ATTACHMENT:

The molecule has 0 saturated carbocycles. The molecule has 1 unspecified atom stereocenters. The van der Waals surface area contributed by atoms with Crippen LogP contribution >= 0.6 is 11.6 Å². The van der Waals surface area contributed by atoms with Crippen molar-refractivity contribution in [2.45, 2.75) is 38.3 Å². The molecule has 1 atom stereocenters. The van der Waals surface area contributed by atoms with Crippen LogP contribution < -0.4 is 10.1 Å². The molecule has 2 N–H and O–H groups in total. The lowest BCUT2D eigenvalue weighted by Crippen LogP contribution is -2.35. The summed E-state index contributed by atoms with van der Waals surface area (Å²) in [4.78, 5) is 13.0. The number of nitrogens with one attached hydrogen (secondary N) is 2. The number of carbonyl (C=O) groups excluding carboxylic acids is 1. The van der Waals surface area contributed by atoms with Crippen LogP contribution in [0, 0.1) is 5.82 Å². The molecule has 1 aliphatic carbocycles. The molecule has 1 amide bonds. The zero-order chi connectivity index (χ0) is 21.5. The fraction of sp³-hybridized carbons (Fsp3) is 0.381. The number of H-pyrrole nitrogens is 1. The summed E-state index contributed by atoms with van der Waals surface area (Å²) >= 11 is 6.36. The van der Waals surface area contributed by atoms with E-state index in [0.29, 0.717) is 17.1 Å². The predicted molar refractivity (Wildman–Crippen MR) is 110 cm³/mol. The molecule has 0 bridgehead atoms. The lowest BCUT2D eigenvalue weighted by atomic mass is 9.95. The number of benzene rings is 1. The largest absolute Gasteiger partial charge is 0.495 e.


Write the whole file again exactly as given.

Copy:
The molecule has 0 saturated carbocycles. The molecule has 1 unspecified atom stereocenters. The van der Waals surface area contributed by atoms with Crippen LogP contribution >= 0.6 is 11.6 Å². The van der Waals surface area contributed by atoms with Crippen molar-refractivity contribution in [2.45, 2.75) is 38.3 Å². The molecule has 1 atom stereocenters. The van der Waals surface area contributed by atoms with Crippen LogP contribution < -0.4 is 10.1 Å². The molecule has 2 N–H and O–H groups in total. The lowest BCUT2D eigenvalue weighted by Crippen LogP contribution is -2.35. The summed E-state index contributed by atoms with van der Waals surface area (Å²) in [4.78, 5) is 13.0. The number of nitrogens with one attached hydrogen (secondary N) is 2. The number of carbonyl (C=O) groups excluding carboxylic acids is 1. The van der Waals surface area contributed by atoms with Crippen LogP contribution in [0, 0.1) is 5.82 Å². The molecule has 1 aliphatic carbocycles. The molecule has 1 amide bonds. The zero-order chi connectivity index (χ0) is 21.5. The fraction of sp³-hybridized carbons (Fsp3) is 0.381. The number of H-pyrrole nitrogens is 1. The summed E-state index contributed by atoms with van der Waals surface area (Å²) >= 11 is 6.36. The van der Waals surface area contributed by atoms with E-state index in [0.29, 0.717) is 17.1 Å². The predicted molar refractivity (Wildman–Crippen MR) is 110 cm³/mol. The molecule has 0 bridgehead atoms. The lowest BCUT2D eigenvalue weighted by atomic mass is 9.95. The number of benzene rings is 1. The largest absolute Gasteiger partial charge is 0.495 e.